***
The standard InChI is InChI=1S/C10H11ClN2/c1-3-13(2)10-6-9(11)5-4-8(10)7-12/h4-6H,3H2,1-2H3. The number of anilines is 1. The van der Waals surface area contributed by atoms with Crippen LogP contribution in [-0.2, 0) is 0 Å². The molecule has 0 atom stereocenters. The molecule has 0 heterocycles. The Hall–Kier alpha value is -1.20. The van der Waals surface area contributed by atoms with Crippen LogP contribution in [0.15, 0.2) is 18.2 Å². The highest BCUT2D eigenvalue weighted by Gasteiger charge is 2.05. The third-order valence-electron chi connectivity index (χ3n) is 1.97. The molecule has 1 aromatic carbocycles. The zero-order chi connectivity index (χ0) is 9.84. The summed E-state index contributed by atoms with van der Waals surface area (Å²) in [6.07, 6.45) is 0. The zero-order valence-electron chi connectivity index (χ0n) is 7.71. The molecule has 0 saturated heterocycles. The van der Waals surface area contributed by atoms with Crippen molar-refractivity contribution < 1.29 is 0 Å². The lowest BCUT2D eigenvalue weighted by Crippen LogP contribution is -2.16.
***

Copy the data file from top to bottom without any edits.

The standard InChI is InChI=1S/C10H11ClN2/c1-3-13(2)10-6-9(11)5-4-8(10)7-12/h4-6H,3H2,1-2H3. The number of anilines is 1. The van der Waals surface area contributed by atoms with Crippen LogP contribution in [-0.2, 0) is 0 Å². The molecule has 0 atom stereocenters. The molecule has 0 heterocycles. The Hall–Kier alpha value is -1.20. The van der Waals surface area contributed by atoms with Crippen LogP contribution in [0.15, 0.2) is 18.2 Å². The highest BCUT2D eigenvalue weighted by Gasteiger charge is 2.05. The third-order valence-electron chi connectivity index (χ3n) is 1.97. The molecule has 1 aromatic carbocycles. The zero-order chi connectivity index (χ0) is 9.84. The summed E-state index contributed by atoms with van der Waals surface area (Å²) in [6.07, 6.45) is 0. The zero-order valence-electron chi connectivity index (χ0n) is 7.71. The molecule has 0 saturated heterocycles. The van der Waals surface area contributed by atoms with Crippen molar-refractivity contribution < 1.29 is 0 Å². The lowest BCUT2D eigenvalue weighted by Crippen LogP contribution is -2.16.